Many people might say that one of the biggest perks to working at companies such as Netflix, Hubspot, Evernote or Virgin is the unlimited vacation time.
Richard Branson commented about unlimited vacation in his book saying, “This is surely one of the simplest and smartest initiatives I have heard of in a long time and I’m delighted to say that we have introduced this same (non) policy at our parent company in both the UK and the US.”
As of now, less than two percent of companies are offering this benefit to their employees, but the idea is growing in popularity.
Under typical vacation policies found at most companies, full-time employees accrue a certain amount of vacation time over the course of the year—and that’s all they’re going to receive.
But with an unlimited vacation policy, employees can take off whenever they want without needing to check their balance, because they don’t have one.
So if your business is considering adopting an unlimited vacation policy, we’ve pulled together a list of some pros and cons to help you make a decision.
One of the reasons unlimited vacation policies work—particularly at technology companies—is that employees are already working outside of the typical 9-5 schedule. Supervisors, managers and other professional exempt employees answer emails after work, stay late during the week and come in on weekends to make sure everything gets done.
With a traditional vacation policy, there’s no way to guarantee they are using it to rest up and recharge. Unlimited vacation allows them to take the time when they need it. And at some companies it’s been very successful so far for this reason.
For example, MGM Resorts International’s Michelle DiTondo, senior vice president of human resources, justified its unlimited vacation policy by stating to VEGAS INC, “The majority of our managers, due to the nature of our industry, work long days and holidays. They need to take time off to maintain their productivity.”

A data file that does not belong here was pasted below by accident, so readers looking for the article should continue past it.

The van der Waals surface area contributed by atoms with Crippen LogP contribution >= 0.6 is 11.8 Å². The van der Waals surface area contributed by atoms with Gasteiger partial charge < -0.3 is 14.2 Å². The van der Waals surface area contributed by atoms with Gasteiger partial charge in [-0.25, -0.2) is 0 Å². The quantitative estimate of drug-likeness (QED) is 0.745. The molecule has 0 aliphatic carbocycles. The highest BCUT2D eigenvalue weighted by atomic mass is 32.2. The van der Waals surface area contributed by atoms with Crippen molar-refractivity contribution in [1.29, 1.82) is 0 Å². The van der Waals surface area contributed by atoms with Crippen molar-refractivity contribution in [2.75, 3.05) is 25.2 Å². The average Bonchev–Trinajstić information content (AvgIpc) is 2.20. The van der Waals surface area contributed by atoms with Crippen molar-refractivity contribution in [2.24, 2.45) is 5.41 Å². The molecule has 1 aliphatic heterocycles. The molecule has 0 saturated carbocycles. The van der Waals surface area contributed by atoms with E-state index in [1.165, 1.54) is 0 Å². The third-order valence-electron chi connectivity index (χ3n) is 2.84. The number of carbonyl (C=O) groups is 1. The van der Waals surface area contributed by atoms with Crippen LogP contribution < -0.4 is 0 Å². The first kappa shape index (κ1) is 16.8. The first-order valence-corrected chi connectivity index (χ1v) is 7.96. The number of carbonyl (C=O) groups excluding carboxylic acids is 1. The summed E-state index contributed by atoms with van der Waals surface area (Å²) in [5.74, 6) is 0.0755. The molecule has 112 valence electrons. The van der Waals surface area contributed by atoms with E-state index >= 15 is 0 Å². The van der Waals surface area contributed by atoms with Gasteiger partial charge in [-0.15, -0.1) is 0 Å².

Additional pros of unlimited vacation include:
But, one of the downsides to unlimited vacation policies is their newness. Employer lawyers Holland & Hart caution that it’s currently unknown how state agencies and courts will handle potential wage claims based on a company’s unlimited vacation policy.
“For example, many states classify accrued vacation as compensation or wages and will specify that earned vacation pay may not be forfeited. Such provisions mean that unused, earned vacation must be paid out upon separation of employment. These state laws also can prohibit “use-it-or-lose-it” vacation policies where an employee who fails to use his or her accrued vacation time within a specified time frame loses the accrual of paid time.”
Additional cons of unlimited vacation include:
At the end of the day, unlimited vacation is a great idea for higher-level employees that work in flexible industries. It’s a nice perk that you can offer, and it helps employees be more productive.
On the other hand, it’s uncertain how the courts will eventually come down on these policies as they relate to existing wage and hour laws. Additionally, with hourly employees and workers in certain industries, it would be too cumbersome to use unlimited vacation policies.
Weigh the options and know that whatever you decide, you can always make the adjustments you need to make it work for your particular business.
And if you’d like to learn more about our wage and hour law training for supervisors and managers, request a demo today.
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